I had people over for Christmas treats last weekend, and my next few posts are going to be about all the cookies and pies I made.
Today, though, is about fruitcake.
I make fruitcake every year, using the Good Eats Free Range Fruitcake recipe. It’s really very good, but it’s a little alcoholic for my friends with kids, and sometimes it just doesn’t feel like fruitcake without terrifyingly-red candied cherries:
But I’m also not a fan of fruitcakes that contain nothing but raisins and Scary Candied Fruit. So I was going to skip making fruitcake altogether this year. Then I saw this Chocolate Cherry Fruitcake from King Arthur. It looked like the solution to all my issues – it had real fruit and nuts, it had candied cherries, and who can complain about the addition of chocolate? My only worry was the "Jammy Bits", but they had a free-shipping special, and I figured it was worth a try.
When I got the box, they turned out to be just like little tiny fruit-flavored gumdrops. I have a good recipe for fruit-flavored gumdrops, so next time I’ll just make my own.
The fruitcake went together easy enough. It said to soak the dried cherries in brandy, rum, or water, but apple cider would have worked just as well and added more flavor then water. Once the dried cherries were soaked, the rest of the batter ingredients went in the stand mixer – butter, sugar, baking powder, salt, and vanilla and almond extract first, then 3 eggs.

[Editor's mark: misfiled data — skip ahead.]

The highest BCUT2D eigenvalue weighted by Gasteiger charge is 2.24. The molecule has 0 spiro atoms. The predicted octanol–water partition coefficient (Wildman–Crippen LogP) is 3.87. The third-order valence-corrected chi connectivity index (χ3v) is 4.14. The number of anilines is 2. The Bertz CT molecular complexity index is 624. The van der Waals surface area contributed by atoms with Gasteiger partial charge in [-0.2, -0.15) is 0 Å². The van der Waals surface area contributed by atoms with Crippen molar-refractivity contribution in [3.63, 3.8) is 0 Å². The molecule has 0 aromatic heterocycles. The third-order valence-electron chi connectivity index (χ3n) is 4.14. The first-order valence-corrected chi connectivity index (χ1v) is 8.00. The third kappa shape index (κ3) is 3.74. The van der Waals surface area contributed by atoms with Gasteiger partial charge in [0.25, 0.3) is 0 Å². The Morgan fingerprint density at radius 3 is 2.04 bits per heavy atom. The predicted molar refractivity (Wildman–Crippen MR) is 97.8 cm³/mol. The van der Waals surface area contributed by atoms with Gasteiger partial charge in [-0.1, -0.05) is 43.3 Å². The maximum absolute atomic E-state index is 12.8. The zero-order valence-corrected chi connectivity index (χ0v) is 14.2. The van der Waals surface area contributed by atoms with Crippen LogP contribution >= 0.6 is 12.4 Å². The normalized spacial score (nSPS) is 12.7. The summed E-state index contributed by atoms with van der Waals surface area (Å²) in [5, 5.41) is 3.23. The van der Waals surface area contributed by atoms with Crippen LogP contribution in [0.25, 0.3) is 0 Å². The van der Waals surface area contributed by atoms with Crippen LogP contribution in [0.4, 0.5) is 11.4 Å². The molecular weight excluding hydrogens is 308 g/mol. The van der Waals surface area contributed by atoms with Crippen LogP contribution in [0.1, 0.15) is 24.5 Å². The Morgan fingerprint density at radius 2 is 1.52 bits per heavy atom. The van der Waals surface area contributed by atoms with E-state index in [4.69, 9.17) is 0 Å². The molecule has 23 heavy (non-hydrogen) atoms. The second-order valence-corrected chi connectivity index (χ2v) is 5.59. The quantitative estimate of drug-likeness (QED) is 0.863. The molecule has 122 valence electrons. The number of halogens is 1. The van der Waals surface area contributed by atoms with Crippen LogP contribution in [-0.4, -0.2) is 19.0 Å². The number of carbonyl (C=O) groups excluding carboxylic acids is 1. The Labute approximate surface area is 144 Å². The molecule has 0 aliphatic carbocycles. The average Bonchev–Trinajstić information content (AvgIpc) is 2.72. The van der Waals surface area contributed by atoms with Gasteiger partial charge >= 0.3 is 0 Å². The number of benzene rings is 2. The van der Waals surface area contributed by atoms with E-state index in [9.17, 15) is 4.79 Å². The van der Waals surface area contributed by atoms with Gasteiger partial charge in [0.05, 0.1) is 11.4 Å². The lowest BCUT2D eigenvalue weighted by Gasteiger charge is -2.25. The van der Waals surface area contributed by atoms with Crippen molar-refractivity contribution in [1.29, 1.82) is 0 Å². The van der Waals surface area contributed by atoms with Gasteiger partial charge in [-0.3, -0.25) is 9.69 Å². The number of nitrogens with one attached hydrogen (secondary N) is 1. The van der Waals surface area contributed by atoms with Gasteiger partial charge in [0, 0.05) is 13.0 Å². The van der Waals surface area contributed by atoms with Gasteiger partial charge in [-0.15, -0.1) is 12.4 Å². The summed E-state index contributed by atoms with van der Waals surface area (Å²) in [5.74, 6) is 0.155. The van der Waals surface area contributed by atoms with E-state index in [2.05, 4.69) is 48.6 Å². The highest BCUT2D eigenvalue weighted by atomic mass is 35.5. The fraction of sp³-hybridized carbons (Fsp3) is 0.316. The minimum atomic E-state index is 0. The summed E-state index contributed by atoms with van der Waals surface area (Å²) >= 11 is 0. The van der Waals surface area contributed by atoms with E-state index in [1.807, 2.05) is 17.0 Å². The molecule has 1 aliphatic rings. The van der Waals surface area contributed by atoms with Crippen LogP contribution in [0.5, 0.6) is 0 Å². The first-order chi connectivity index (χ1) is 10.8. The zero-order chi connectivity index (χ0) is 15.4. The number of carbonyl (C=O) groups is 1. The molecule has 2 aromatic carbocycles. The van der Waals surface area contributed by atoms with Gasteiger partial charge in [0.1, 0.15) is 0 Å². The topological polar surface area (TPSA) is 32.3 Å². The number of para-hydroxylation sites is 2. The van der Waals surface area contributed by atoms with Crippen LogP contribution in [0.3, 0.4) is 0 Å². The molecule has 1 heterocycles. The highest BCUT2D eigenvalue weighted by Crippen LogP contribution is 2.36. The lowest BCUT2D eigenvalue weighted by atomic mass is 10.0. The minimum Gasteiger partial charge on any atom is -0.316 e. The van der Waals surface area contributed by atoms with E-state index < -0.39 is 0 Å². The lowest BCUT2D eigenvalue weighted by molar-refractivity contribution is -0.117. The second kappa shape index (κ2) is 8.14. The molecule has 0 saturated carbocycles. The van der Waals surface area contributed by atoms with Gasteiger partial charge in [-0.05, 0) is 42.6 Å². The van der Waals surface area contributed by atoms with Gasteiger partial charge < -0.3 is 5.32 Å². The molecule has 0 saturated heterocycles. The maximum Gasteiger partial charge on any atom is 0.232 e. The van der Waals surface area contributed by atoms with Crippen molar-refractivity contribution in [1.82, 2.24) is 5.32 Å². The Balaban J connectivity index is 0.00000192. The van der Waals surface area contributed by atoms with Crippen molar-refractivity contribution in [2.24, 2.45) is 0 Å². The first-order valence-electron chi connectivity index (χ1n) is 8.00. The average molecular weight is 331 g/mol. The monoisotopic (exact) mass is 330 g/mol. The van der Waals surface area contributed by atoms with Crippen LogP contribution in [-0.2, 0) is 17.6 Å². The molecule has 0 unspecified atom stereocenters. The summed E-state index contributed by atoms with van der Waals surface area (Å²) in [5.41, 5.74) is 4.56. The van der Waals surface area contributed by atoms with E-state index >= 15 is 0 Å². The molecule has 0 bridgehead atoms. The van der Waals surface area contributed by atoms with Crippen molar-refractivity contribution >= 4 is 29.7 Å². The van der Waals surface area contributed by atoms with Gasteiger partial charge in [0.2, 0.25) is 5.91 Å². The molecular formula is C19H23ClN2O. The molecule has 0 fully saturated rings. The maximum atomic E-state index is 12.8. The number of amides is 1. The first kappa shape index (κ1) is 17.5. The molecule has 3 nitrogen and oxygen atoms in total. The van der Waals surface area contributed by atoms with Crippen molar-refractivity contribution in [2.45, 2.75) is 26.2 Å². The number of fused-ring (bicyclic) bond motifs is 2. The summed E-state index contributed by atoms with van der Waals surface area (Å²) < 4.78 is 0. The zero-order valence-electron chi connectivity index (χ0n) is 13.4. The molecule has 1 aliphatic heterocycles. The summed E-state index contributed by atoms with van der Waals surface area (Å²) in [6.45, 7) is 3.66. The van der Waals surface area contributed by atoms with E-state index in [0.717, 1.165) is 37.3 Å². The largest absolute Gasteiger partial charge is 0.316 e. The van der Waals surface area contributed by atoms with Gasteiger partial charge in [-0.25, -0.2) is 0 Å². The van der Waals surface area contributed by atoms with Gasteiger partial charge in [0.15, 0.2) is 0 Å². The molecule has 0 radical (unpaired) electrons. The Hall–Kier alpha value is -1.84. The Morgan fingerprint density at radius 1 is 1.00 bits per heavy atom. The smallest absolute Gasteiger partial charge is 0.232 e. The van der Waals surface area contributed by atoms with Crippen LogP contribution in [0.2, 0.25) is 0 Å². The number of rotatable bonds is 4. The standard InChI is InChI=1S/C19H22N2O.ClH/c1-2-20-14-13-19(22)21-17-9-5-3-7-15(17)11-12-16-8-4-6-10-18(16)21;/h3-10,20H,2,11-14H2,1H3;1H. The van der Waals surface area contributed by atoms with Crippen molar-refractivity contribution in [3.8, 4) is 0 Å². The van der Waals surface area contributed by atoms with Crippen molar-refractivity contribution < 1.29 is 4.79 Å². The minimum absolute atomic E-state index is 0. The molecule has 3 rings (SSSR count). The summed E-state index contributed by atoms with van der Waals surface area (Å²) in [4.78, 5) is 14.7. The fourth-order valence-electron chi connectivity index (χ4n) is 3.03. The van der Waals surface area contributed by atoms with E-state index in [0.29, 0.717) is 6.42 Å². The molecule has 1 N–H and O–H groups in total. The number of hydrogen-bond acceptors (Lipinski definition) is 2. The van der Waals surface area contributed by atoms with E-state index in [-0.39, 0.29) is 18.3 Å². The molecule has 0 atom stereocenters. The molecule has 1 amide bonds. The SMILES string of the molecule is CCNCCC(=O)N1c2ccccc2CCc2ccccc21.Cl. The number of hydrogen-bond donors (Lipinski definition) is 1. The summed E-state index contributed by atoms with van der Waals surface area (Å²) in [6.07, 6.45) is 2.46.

Then the flour got mixed in, alternating with the milk. Once the batter was done, I mixed in the fruit, nuts, and chocolate by hand. I’ve had trouble in the past with the mixer being too violent and breaking up chocolate chips, and I wanted them whole.
I used two baking pans – a 8×4 and a 10xsomething loaf pan, because that’s what I had. They both took about the same time to bake – just over an hour.
I had some trouble getting them out of the pans – next time I’ll line them with parchment paper, at least on the bottoms, to make it easier.
Once they were cool, I brushed them with simple syrup (one part water, one part sugar, cook until the sugar is dissolved, then cool). I brushed them with one more coat just before serving.
I was impressed. The chocolate made it different enough to be interesting, and I thought the ratio of real fruit to candied fruit was just right. It had just enough batter to hold all the fruit together. I had been tempted to toss some cinnamon in the batter, but it didn’t need it – the fruit carried it just fine on it’s own.
I’ll make it again. Next time, in the little paper pans so I can give them out as last-minute gifts. Because fruitcake doesn’t have to be awful!